Mělník Chateau, originally named Pšov, is situated above the confluence of the Elbe and the Vltava, above the river and the sloping vineyards. The name is derived from the name of the Slavic tribe of Psyovians and has been preserved in the name of Pšovka Stream and the former village, nowadays urban area of Pšovka.
According to the Chronicle of Bohemians by Cosmas of Prague, the last prince of the Psyovians, Slavibor, married his daughter Ludmila to Bořivoj I, Duke of Bohemia. Legend has it that Princess Ludmila often stayed here and raised her grandson Wenceslaus who cultivated vine at the chateau. St. Wenceslaus is depicted in lunettes by the Czech painter Karel Škréta on the first and second floor of the chateau.
How Mělník got its name
The chateau was originally wooden, but it was probably replaced by a stone mansion at the end of the 10th century, the remains of which are preserved in the southern tower part of the western wing of the chateau. Princess Emma, the wife of Boleslav II, held the estate at that time and the name of Mělník, ‘Civitas Melnic’, appeared on her silver denarius coins for the first time.
The chateau and the town were then held by the wives of important Czech rulers. Elizabeth of Bohemia stayed there for a long time in the days of disputes with her husband, John of Bohemia. It was during the time of the last Přemyslids in the second half of the 13th century when a great Gothic castle was built.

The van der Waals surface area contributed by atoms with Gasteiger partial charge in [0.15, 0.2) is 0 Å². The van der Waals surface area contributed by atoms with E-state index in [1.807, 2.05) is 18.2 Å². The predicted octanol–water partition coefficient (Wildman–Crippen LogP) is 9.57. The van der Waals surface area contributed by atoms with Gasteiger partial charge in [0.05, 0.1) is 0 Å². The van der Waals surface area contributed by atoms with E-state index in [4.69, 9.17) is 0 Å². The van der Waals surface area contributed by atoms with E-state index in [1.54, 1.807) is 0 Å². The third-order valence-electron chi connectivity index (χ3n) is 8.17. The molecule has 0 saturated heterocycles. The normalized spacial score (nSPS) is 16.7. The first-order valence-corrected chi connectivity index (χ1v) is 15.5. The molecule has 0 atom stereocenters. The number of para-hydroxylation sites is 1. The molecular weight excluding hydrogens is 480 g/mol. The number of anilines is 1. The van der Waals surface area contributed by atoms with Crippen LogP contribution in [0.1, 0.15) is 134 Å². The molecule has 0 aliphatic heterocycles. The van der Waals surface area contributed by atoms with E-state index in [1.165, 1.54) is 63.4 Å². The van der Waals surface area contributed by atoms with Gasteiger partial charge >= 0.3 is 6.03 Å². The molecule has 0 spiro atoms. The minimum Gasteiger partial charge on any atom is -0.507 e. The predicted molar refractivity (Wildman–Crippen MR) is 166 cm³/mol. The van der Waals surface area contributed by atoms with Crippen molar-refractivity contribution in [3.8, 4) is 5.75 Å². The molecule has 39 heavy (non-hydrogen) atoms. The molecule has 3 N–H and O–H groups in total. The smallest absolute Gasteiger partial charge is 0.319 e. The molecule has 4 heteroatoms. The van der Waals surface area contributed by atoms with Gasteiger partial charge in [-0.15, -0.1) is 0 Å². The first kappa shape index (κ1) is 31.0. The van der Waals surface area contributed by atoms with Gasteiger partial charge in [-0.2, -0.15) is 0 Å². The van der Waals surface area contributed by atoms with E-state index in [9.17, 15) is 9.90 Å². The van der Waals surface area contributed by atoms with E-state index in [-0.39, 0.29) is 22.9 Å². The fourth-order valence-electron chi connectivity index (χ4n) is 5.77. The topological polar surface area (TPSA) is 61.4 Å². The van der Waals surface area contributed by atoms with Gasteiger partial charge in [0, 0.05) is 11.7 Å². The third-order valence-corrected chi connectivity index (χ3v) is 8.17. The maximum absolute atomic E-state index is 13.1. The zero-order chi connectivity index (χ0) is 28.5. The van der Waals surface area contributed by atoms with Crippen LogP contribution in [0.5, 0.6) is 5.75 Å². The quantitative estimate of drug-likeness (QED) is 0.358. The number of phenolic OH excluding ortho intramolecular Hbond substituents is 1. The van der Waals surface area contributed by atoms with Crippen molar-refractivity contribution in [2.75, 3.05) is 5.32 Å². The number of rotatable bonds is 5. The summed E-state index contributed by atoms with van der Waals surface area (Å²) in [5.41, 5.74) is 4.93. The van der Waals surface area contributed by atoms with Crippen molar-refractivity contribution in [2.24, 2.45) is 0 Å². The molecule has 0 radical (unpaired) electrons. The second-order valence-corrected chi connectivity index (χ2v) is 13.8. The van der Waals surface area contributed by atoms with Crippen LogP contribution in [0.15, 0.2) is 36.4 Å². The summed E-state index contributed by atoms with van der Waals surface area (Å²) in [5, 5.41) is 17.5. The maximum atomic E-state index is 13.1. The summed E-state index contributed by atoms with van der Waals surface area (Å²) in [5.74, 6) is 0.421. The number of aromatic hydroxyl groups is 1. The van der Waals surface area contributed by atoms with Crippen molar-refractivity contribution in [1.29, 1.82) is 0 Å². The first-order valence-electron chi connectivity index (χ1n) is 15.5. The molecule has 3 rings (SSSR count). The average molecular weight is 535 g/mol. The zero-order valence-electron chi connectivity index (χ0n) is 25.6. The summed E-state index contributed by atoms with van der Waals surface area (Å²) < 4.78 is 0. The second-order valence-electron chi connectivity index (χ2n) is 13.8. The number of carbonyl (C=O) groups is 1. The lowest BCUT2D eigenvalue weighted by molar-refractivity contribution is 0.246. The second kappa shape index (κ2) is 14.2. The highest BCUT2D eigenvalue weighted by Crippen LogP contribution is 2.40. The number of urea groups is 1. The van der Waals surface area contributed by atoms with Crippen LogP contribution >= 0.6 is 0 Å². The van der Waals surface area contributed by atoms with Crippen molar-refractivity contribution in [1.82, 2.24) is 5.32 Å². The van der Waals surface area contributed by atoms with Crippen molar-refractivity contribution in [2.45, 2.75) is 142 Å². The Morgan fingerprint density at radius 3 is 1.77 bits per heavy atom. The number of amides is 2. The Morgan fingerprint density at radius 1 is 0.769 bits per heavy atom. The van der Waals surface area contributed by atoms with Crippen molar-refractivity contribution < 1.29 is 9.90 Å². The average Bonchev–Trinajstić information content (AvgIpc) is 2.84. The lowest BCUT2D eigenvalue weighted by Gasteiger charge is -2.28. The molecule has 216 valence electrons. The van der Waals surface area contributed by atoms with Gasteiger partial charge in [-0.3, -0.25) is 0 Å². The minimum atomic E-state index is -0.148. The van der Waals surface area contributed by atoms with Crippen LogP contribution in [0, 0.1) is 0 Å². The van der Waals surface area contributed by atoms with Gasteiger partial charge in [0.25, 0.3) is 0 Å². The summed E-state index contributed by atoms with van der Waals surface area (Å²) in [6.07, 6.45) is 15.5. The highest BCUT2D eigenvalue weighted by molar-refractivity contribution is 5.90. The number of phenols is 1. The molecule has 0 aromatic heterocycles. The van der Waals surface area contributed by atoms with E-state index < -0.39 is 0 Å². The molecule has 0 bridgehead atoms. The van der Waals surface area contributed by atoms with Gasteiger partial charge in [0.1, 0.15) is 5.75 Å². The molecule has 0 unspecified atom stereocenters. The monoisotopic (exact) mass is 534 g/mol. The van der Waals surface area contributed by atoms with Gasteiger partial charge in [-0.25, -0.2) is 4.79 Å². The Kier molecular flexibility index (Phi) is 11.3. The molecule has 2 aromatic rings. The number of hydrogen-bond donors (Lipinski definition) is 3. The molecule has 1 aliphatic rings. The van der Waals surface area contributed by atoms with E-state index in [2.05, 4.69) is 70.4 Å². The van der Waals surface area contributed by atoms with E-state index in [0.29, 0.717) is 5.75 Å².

Charles IV declared Mělník a royal dowry town with many feuds and contributed to the development of wine-making in the Mělník region when he imported vine from Burgundy. The last wife of Charles, Elizabeth of Pomerania, settled in Mělník until her death in 1393, and it was probably her who had a castle chapel built, then dedicated to Saint Louis, nowadays to St. Ludmila.
The wives of George of Poděbrady were the last to live there. Late Gothic adjustments of the castle were made around the 1480s when the castle gate was built. Mělník was held by George Popel of Lobkowicz as a feud of Rudolf II and it was apparently when simple sgraffiti were made on the west wing in the courtyard.
The chateau became quite desolate during the Thirty Years’ War and was pledged to Heřman Černín of Chudenice in 1646 and he made it inhabitable once again. Heřman Jakub Černín bought the chateau and the estate of Mělník from Leopold I, Holy Roman Emperor, only in 1687 and he had a new building and the southern wing of the chateau built from the foundations.
The former owners gradually preferred the nearby Hořín Chateau during the 18th century, and Mělník remained primarily the administrative centre of the estate.
Mělník Chateau in Modern History
The last Černín heiress to the estate, Marie Ludmila, married Augustus Antonín Josef (Eusebius) Lobkowicz in 1753. Since then, the Mělník branch of the Lobkowicz family owned the chateau until 1948 and it was returned again in 1992.
Rare paintings and furniture from Lobkowicz Collections were installed in the chateau and a wine museum was founded there at the end of the 19th century. Jiří Kristián Lobkowicz exchanged a brewery in Pšovka for the vineyards of Leopold Lobkowicz in Dolní Beřkovice in 1931.